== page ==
We weren’t expecting this: a startling reader confession from the comments section of the Cubs shirt post:
I actually own this shirt but I have never had the cajones to wear it. My wife and her mother bought it for me on clearance this Summer at Von Maur. They meant well, but they didn’t understand how utterly ridiculous it is. It’s not just crazy, it’s Nicolas Cage/Gary Busey crazy.
I can’t fathom where I could possibly wear it. I can’t wear it to a game because it’s too formal, I can’t wear it in public because it’s too crazy, and I can’t wear it to work because my Braves fan boss would can my a** and have a legitimate claim that I am unfit to work.
In the shirt’s defense, it does look better in person (lighter blue pin stripes are more visible) and it is really high quality.
To which I say: pics or it didn’t happen.
I’ll also say that if there’s a Braves version, and if someone were to purchase it for me, I would wear it all over the place simply to flaunt the fact that I work from home and have already attracted a mate, and therefore have no reason to care about anything anymore.
For a few days, it looked like Aaron Judge was finally hitting his stride in the postseason. He was still striking out at a regular clip, piling more and more strikeouts atop the 16 he racked up in the Division Series, but he was mashing, too. He engineered a three-run homer during Game 3 of the Championship Series, followed by another blast and game-tying double in Game 4. His one-out double helped pad a five-run lead in Game 5, while his 425-footer off of Brad Peacock barely made a dent during a 7-1 loss in Game 6. And then Lance McCullers‘ curveball found and fooled him, as it did five of the 14 batters it met in Game 7:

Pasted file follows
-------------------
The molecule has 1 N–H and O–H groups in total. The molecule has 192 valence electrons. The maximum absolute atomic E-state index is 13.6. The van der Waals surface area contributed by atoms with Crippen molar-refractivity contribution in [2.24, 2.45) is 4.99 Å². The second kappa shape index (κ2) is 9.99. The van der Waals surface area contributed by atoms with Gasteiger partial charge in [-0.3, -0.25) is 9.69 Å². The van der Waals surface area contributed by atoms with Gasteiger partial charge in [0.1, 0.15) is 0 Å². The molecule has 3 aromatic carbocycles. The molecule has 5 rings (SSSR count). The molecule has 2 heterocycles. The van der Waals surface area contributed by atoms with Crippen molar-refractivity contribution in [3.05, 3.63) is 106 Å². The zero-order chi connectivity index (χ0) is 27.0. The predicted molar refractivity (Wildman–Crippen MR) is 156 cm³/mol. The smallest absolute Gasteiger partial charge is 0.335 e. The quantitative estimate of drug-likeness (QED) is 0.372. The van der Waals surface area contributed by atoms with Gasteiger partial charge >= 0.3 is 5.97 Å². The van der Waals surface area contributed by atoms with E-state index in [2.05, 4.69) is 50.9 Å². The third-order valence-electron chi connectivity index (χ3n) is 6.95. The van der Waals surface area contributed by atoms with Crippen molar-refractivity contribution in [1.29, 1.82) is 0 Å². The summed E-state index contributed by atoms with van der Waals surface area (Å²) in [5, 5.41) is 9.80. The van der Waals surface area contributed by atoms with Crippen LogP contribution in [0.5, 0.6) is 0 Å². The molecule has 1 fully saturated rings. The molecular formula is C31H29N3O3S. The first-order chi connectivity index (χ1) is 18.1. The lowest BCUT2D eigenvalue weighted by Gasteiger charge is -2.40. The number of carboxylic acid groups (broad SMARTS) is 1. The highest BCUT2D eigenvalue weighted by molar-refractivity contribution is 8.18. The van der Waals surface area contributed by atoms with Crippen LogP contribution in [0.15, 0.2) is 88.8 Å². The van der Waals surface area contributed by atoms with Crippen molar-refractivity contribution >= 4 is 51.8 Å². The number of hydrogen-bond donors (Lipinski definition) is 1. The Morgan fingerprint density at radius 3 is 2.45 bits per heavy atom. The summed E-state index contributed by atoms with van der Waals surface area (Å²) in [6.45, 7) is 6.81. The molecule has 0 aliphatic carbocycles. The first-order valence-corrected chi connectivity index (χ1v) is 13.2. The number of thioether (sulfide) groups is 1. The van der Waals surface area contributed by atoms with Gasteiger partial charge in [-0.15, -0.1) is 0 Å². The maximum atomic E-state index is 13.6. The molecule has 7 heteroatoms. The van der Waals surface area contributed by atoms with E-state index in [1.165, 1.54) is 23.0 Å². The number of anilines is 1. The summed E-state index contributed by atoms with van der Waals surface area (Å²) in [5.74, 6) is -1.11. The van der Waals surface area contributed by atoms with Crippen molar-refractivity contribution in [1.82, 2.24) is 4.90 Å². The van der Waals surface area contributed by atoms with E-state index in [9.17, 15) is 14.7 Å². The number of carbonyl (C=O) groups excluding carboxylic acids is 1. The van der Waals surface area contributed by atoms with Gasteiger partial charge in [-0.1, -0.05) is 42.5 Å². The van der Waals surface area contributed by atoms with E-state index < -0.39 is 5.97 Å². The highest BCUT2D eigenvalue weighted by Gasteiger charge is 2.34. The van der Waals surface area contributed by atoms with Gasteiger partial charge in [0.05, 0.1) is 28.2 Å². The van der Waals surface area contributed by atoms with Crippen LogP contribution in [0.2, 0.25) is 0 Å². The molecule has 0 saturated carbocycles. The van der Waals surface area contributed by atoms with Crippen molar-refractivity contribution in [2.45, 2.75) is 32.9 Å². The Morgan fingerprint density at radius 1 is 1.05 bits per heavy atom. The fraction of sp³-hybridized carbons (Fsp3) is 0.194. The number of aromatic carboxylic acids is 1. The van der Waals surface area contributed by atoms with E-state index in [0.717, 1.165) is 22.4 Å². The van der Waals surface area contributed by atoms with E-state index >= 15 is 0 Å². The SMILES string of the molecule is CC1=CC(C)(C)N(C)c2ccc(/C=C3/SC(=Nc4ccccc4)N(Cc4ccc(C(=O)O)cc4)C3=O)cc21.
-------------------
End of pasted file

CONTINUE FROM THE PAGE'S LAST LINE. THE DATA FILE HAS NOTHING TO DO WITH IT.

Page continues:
The strikeout was Judge’s first of the evening and 27th since the start of the playoffs. No other major league batter has racked up that many strikeouts in a single postseason, though Alfonso Soriano’s 26-strikeout record in 2003 comes the closest. Within that record, Judge also collected three golden sombreros (four strikeouts in a single game), narrowly avoiding the dreaded platinum sombrero (five strikeouts in a single game).
It’s an unfortunate footnote to a spectacular year for the rookie outfielder, who decimated the competition with 52 home runs and 8.2 fWAR during the regular season and was a pivotal part of the Yankees’ playoff run. Thankfully, the image of McCullers’ curveball darting just under Judge’s bat won’t be the image that sticks with us for years to come. Instead, it’ll look something like this: